As the development of artificial intelligence (AI) advances, the need for a reliable benchmark is of growing importance. Typically AIs are tested in a plethora of games to have an AI that is acceptable for most scenarios. However AI are often not tested in scenarios that are unfamiliar to them and therefore are not considered “True AI.” Video games are a go-to choice for testing AI. Testing AI in environments that they are trained to operate in often gives positive results, while AI tend to fail in unfamiliar environments, yielding higher accuracy in the collected data.
Via Analytics India Magazine, researchers at the Heuristics, Analysis and Learning Laboratory (HAL) at the Federal University of ABC in Brazil have started using Mega Man 2 as the testing environment to test AIs. Mega Man 2 was chosen with the objective for the AI to use an agent and defeat the eight robot masters: Metal Man, Air Man, Bubble Man, Quick Man, Crash Man, Flash Man, Heat Man, and Wood Man. The framework for the test is dubbed “EvoMan.”
Mega Man 2 is considered to be difficult among players. However, unlike human players who are given a new weapon after defeating a boss, the AI is given control of Mega Man who will be only equipped with the default arm cannon. In the EvoMan framework developers were allowed to teach and train their AI against four bosses, but not all eight. The AI is supposed to develop a general model that can defeat all the opponents by reacting to incoming attacks and shooting in the direction of the enemy. Each boss has a unique patterns of movement and attacks which make developing a universal AI for all the bosses difficult.
The AI agent will have a total of twenty sensors that track distances from the agent to the enemy boss, bullets, and which directions both parties are facing. When pitted in battle, the AI agent and the boss will have 100 energy. Each attack that is landed depletes a point, and whoever reaches zero life points first loses the match. At the end of the performance the AI is evaluated with a maximization problem, evaluating the energy gain difference between the AI agent and the boss.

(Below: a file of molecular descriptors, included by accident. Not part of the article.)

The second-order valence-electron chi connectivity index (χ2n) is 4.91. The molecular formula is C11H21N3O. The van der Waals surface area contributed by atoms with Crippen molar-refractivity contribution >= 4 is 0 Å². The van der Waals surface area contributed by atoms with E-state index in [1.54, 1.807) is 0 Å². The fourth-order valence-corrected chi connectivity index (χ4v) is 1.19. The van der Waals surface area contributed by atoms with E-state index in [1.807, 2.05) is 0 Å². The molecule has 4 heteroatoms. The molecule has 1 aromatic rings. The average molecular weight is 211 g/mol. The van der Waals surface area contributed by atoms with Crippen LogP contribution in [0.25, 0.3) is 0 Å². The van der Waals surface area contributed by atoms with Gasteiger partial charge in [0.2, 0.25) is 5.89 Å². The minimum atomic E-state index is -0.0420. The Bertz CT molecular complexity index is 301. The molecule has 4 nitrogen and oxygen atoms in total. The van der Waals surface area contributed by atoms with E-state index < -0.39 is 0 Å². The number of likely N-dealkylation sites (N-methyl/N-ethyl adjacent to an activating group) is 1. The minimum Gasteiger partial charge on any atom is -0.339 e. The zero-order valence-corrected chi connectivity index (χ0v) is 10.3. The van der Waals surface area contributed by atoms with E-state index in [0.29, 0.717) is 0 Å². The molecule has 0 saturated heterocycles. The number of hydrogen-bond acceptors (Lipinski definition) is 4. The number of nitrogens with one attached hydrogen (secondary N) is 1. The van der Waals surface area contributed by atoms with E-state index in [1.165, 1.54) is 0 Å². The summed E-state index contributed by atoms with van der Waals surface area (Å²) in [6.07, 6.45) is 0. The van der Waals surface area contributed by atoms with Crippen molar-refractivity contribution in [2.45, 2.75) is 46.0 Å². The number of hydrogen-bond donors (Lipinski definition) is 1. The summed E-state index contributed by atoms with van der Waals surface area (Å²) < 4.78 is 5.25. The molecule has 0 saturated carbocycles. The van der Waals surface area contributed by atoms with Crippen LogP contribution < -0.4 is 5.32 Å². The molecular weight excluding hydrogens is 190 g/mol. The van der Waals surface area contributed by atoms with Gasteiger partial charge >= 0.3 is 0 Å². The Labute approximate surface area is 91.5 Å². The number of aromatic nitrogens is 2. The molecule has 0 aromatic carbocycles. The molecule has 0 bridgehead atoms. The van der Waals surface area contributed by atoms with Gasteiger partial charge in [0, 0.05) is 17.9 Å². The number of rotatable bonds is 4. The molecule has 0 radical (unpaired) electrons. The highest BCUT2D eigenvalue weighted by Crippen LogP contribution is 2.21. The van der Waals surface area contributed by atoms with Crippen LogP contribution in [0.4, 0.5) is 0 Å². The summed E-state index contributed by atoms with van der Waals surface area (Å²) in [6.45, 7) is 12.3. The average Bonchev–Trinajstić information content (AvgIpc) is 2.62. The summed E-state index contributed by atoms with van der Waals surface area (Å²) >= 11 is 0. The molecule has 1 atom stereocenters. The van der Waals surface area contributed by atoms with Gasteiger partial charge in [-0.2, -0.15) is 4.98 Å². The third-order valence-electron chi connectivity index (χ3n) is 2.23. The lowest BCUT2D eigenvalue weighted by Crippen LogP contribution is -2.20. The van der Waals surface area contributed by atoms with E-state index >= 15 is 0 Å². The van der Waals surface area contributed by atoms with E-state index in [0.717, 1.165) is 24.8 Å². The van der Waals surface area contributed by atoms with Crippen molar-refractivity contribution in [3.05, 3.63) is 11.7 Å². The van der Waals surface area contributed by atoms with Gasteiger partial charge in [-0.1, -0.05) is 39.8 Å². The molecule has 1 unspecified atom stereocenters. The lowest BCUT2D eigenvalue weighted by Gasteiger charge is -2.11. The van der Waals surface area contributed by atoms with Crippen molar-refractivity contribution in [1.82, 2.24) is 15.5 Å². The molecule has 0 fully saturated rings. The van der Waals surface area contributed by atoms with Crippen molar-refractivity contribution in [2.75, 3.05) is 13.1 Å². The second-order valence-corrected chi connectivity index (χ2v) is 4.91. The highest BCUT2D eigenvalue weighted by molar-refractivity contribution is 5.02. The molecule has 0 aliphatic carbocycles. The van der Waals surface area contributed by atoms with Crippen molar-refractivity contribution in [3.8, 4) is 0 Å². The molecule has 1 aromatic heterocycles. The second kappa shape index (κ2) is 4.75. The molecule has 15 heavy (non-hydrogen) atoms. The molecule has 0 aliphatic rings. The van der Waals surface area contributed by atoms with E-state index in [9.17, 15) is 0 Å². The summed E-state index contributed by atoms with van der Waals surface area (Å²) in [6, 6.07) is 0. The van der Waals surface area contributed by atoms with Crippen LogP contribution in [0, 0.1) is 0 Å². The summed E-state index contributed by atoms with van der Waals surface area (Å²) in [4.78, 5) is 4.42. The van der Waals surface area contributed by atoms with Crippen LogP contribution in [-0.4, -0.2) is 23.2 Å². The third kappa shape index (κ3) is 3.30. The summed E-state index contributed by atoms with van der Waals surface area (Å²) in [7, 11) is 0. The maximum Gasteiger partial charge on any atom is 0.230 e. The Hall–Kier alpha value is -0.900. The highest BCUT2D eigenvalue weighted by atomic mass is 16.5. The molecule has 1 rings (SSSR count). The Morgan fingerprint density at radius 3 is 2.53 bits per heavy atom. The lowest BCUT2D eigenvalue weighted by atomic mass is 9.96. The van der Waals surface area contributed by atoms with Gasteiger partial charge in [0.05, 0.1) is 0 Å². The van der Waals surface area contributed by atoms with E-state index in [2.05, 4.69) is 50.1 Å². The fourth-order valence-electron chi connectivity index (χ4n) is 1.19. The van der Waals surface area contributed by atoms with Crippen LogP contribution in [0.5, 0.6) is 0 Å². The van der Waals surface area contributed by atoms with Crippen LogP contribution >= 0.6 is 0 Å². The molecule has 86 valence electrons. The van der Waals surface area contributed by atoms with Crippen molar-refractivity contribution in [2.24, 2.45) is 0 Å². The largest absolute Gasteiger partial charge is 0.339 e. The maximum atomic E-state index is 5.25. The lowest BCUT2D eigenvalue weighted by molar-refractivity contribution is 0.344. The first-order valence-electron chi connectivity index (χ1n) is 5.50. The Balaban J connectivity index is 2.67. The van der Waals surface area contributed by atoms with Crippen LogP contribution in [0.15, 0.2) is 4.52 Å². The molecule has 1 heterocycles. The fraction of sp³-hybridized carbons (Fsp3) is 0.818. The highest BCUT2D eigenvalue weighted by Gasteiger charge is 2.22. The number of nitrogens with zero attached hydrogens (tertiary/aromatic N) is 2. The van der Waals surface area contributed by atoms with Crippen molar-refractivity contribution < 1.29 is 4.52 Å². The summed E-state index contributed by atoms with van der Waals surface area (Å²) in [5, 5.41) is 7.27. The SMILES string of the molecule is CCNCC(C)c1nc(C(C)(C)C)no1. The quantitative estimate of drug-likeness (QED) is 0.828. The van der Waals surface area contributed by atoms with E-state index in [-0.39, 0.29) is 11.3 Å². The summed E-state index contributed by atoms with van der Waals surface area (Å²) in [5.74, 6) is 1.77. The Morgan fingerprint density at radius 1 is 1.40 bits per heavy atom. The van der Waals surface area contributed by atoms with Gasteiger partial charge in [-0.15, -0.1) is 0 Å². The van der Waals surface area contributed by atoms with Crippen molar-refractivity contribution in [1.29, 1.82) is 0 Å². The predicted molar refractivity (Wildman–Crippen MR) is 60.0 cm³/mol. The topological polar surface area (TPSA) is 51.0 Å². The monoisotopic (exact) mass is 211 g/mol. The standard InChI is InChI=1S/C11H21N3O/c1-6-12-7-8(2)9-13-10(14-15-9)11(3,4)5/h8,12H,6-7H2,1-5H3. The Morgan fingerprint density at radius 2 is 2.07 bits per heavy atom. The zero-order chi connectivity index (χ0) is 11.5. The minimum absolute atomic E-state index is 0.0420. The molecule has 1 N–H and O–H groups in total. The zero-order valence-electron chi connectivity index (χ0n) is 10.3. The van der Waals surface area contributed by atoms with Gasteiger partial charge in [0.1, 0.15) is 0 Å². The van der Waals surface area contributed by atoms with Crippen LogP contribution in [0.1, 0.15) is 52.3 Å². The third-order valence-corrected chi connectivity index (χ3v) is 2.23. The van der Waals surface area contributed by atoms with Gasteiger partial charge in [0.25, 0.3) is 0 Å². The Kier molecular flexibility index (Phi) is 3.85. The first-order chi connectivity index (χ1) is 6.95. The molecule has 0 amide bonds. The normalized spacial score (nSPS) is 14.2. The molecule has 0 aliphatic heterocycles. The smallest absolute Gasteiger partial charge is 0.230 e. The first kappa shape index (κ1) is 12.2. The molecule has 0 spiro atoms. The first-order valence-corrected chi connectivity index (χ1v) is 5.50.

The abstract explains that the equation being used is Gain=100.01+ep–ee. “EP” is the final energy of the AI agent while “EE” is the energy remaining for the enemy boss. According to the abstract, the value of 100.01 is added so that the harmonic mean across all bosses will produce a valid result. The intended goal is to not score the highest points possible, but to rather have a consistent score across all bosses. The harmonic mean is depicted by a NEAT algorithm with a two-layer neural network that was weighted by the genetic algorithm.
Video games have a history of being used to teach AI models generalized learning in an attempt to create “True AI.” Deepmind developed an AI that defeated 99.8% of human players it was paired up against in Starcraft 2, and OpenAI used hundreds of Atari games in a method called Arcade Learning Environment to overcome its overfitting issue. The overfitting issue in machine learning is when a model is trained on a specific set but fails to generalize and under-preforms with unfamiliar sets of data. The inverse of overfitting is called underfitting where a model generalizes too much. By using Mega Man 2 in the EvoMan framework researchers have created a more reliable benchmark to test the general learning of AI. EvoMan is open for the testing of any AI.